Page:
Discover Benelux, Issue 27, March 2016

Page 45

Discover Benelux | Castles & Estates | Introduction

Although the Netherlands is not famous for its castles and country houses, hundreds of these historical buildings still exist. They range from impressive medieval strongholds such as De Haar Castle near Utrecht, to small tower houses including the Schierstins in the north of the country. In the Dutch Golden Age, the 17th century, vessels from Amsterdam plied the oceans and enormous wealth was accumulated. The rich burghers of the cities in Holland built extensive country houses along the river Vecht and in the newly formed polders. These houses were surrounded by gardens laid out according to the latest fashions. Exotic trees, shrubs and fruits from all over the world were grown. A niece of the famous Dutch poet Vondel grew the first pineapple in Holland in 1694. Castles and country houses are an important part of Dutch history and many have been restored to their former glory. Muiderslot, near Amsterdam, houses a historical museum, as does the castle of Loevestein, where the internationally renowned 17th-century lawyer Hugo de Groot was incarcerated. Zuylen Castle, near Utrecht, was the childhood home of Belle van Zuylen, the ‘Dutch Jane Austen’, who wrote critical novels about her own social class, the aristocracy. The house is still historically furnished with many period pieces, including portraits of Belle and her family.

soldiers. Others were confiscated by the government. Instituted in 1945, the Dutch Castle Foundation (NKS) promotes the conservation of these historic buildings. Now, 70 years later, it is still active to preserve this part of Dutch heritage.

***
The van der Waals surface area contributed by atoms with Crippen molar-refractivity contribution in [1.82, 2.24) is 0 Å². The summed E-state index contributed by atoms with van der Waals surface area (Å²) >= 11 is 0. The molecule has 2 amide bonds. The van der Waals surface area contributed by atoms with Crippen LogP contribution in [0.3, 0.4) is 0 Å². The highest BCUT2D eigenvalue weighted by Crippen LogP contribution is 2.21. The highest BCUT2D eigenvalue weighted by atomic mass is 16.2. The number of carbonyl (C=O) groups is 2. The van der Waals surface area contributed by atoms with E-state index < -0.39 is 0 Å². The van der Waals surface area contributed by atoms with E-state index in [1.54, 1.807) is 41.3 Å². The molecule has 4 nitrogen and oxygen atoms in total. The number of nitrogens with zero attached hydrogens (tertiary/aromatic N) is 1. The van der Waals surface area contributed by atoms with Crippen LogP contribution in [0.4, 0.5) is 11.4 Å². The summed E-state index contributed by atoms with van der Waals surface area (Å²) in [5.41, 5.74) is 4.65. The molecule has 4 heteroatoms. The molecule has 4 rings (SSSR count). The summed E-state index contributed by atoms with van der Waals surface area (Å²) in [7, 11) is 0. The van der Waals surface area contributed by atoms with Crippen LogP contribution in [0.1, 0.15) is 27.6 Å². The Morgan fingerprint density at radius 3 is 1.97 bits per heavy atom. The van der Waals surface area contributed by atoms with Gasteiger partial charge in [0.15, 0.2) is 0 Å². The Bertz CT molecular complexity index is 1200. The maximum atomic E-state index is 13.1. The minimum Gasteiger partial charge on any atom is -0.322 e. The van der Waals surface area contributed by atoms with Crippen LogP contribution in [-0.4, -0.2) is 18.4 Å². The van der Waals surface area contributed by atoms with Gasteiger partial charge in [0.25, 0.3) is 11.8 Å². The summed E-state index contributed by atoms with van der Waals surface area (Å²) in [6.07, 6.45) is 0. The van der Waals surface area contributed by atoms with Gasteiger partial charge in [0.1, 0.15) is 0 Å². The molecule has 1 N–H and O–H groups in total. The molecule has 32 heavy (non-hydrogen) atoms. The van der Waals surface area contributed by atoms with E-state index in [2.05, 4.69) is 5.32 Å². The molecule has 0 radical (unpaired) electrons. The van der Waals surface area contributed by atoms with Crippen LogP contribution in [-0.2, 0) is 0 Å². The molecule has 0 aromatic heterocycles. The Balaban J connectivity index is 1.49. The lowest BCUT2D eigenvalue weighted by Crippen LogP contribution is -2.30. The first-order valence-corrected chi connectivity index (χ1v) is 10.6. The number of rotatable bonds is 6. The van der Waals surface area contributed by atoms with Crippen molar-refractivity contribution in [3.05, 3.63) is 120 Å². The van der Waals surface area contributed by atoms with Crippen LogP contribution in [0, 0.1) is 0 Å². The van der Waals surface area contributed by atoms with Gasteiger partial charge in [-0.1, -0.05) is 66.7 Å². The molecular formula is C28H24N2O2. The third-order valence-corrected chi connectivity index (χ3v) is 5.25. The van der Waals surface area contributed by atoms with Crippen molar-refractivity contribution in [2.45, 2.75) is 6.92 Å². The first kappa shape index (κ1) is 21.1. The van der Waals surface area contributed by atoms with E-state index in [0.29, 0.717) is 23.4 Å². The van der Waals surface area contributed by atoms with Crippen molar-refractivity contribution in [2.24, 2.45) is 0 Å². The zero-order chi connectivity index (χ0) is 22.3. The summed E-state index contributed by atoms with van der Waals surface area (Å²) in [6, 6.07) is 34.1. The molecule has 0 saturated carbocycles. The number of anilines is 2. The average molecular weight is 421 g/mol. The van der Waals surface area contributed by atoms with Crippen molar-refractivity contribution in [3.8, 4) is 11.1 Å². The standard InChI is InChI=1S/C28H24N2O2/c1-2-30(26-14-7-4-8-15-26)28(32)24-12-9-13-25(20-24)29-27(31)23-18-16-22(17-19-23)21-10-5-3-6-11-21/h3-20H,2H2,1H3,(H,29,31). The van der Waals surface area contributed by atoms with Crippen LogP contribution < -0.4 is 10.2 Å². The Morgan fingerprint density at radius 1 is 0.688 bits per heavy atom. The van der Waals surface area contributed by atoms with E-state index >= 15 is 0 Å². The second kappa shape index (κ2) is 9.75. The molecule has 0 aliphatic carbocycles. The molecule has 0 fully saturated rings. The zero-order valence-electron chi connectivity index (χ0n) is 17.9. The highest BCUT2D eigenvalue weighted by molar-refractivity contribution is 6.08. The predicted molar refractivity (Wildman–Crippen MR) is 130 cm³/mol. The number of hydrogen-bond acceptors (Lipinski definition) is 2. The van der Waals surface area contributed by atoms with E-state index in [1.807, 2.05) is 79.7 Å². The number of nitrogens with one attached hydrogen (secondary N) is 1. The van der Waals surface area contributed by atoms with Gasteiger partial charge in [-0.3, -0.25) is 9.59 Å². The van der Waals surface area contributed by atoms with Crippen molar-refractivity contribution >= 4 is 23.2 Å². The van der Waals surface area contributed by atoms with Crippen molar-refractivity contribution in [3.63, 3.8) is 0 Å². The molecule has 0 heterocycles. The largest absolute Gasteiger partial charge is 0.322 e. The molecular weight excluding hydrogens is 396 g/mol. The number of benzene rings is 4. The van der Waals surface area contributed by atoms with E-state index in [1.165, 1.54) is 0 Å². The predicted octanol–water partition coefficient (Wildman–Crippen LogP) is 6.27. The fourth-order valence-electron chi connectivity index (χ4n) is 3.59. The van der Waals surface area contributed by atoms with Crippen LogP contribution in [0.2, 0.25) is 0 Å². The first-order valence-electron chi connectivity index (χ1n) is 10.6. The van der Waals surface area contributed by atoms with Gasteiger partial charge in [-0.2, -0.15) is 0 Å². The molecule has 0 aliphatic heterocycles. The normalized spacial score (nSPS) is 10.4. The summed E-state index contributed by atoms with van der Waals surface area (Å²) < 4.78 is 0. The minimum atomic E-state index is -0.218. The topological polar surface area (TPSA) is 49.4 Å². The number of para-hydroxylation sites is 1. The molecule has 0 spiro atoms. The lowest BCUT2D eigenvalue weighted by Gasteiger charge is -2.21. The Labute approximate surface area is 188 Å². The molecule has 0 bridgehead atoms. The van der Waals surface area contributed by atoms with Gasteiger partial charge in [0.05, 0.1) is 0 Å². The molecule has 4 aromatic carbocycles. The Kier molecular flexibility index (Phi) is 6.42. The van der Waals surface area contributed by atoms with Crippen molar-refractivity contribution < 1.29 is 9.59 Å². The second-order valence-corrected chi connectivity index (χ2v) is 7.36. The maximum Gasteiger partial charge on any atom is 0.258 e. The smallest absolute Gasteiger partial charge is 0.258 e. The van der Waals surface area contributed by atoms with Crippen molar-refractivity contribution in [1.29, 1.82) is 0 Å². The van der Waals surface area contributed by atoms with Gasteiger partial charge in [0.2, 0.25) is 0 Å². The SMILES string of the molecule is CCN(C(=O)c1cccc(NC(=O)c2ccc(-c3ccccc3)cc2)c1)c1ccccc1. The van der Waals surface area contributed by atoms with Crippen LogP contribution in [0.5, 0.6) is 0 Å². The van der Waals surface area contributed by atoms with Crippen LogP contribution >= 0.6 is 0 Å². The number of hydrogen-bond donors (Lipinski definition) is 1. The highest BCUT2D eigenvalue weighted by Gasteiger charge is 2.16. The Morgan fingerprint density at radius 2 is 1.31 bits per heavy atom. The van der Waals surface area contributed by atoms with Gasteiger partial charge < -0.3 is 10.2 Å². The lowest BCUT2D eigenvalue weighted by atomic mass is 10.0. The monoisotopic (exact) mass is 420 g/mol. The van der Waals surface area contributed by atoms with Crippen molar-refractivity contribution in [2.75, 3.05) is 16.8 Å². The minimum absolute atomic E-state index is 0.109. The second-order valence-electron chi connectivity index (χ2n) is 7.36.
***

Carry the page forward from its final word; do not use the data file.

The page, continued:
THE DUTCH CASTLE FOUNDATION: The Dutch Castle Foundation (NKS, Kenniscentrum voor Kasteel en Buitenplaats) publishes books and a magazine about castles and country houses and institutes new research in this field. On Whit Monday (16 May) it organises the National Castle and Country House Day, when around 100 castles open their doors to visitors.

Muiderslot. Photo: Mike Bink.

By informing the public and policy makers, the foundation tries to preserve this heritage and make it possible to experience the past first hand. Visit the website for more information on its work and possibilities for visiting castles and country houses in the Netherlands.

De Haar Castle. Photo: Doriann Kransberg.

Along the outskirts of the Veluwe, famous hunting grounds for the Dutch aristocracy and many 19th-century lordly residences can still be found. Doorwerth Castle houses the National Hunting Museum and is beautifully situated between the slowly gliding river Rhine and the wooded hills of the Veluwe. Not far are famous castles such as Biljoen and Rosendael, where the Princes of Orange, forefathers of the Dutch King Willem-Alexander, often came to hunt and feast. In the Second World War many Dutch castles and country estates were damaged by bombardments or by housing

Villa Welgelegen in Haarlem. Photo: Albert Speelman.

Issue 27 | March 2016 | 45